We sometimes bring our big lenses and binoculars up to the tops of mountains with the aim of spotting some of the indomitable birds that somehow live in high alpine environments. We have also cycled around Calgary to various birding hot spots such as the Inglewood Bird Sanctuary where you can see their resident wood ducks, a species that was almost hunted to extinction but an international treaty between Canada and the US saved them. We have also cycled to the Mattamy wetlands which are a manufactured landscape that comes alive in summer with multiple species of migratory shorebirds (and one poor, lonely misplaced harlequin duck one year!). On cold winter days, we’ve simply driven around looking for the few hardy birds that stick around or come down to “summer” from the arctic like beautiful snowy owls or one of my favourites, snow buntings, aka the birds that look like toasted marshmallows.


Snowy Owl
Snowy owl looking majestic on a pole.

Birding requires tuning out the rest of the world and focusing only on the natural environment in front of you. There’s the thrill of the hunt too when searching for a chance to spot a new species, kind of like playing PokemonGo with nature.


Raven overlooking golden larch trees
Common raven has the best seat in the house during larch season in Banff National Park.

They Bring Nature to You

Some of the best bird sightings can be seen right in the city, or even in your own yard. By making your yard bird friendly you can bring nature right to your window. All it requires is putting up some feeders, planting some preferably native trees and shrubs,  taking steps to prevent fatal window collisions, and keeping your pets inside or outside only under supervision. We easily had 10 different species flitting through our inner city yard at any time, many of which visited our feeders. My favourite were the chickadees where the brave ones of the bunch would supervise me refilling the feeders while calling to their friends to come to the buffet. Some would even eat out of my hand!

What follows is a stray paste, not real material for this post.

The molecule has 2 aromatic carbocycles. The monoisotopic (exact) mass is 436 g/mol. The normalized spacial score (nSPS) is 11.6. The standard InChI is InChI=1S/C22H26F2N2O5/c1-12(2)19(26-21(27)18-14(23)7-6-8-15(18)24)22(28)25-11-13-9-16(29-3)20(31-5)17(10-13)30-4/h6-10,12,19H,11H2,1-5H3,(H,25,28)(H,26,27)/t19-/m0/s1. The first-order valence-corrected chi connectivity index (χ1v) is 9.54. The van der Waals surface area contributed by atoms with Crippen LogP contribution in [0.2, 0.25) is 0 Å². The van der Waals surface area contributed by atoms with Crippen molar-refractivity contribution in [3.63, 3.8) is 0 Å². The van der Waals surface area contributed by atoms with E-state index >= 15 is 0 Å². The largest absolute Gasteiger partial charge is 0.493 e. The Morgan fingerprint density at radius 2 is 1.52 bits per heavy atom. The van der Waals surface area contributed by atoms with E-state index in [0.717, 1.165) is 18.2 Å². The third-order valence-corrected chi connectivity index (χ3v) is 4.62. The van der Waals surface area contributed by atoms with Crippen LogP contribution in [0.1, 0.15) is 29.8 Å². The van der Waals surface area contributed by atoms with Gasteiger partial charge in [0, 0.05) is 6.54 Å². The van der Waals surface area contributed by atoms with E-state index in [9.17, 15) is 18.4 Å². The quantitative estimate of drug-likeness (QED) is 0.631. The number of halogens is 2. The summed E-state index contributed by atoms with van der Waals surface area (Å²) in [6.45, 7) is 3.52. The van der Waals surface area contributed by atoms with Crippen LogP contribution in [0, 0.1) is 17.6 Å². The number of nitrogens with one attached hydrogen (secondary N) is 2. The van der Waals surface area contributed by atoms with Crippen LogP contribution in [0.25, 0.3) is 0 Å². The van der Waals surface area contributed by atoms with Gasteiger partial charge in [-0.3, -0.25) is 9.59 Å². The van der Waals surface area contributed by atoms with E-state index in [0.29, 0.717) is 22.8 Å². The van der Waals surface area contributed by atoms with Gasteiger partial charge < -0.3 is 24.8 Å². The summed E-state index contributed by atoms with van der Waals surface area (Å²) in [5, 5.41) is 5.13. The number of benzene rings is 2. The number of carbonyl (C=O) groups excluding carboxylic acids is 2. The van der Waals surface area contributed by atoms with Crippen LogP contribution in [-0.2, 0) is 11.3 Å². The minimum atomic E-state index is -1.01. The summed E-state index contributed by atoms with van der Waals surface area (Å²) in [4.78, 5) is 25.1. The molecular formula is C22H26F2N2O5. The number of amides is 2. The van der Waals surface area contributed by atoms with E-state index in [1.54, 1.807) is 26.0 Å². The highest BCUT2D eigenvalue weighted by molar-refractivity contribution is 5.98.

Downy woodpecker visits the suet feeder in the yard.

If you have a cat, we also recommend putting up a window bird feeder which becomes like a TV for them and hilarity ensues. Our goofy cat likes to ninja kick the window when he sees the birds in the feeder.

Chickadee visiting the window feeder

You Can do it Anywhere

Perhaps the greatest thing about birding is that you can do it wherever you are in the world. We have spotted impressive hardy finches living at 5200m in Huayana Potosi’s basecamp in Bolivia, sat in hummingbird gardens in Mindo, Ecuador and marvelled at the tremendous bio-diversity of these charming little creatures,  and watched in awe as the majestic condors soared over the Colca Canyon in Peru. Our next birding adventure is to Amboro National Park in Bolivia which is said to be home to over 800 bird species! Looking for birds perched on electricity poles beside roads can liven up a long roadtrip, as can listening for their songs while plodding through a forest on the way to a mountaintop. Birds go wherever we go and are always there to greet us with their songs or brighten up our surroundings.

Blue Footed Booby Dancing for a Mate
Silly blue Footed Booby shows off his famous feet to a potential mate in the Galapagos.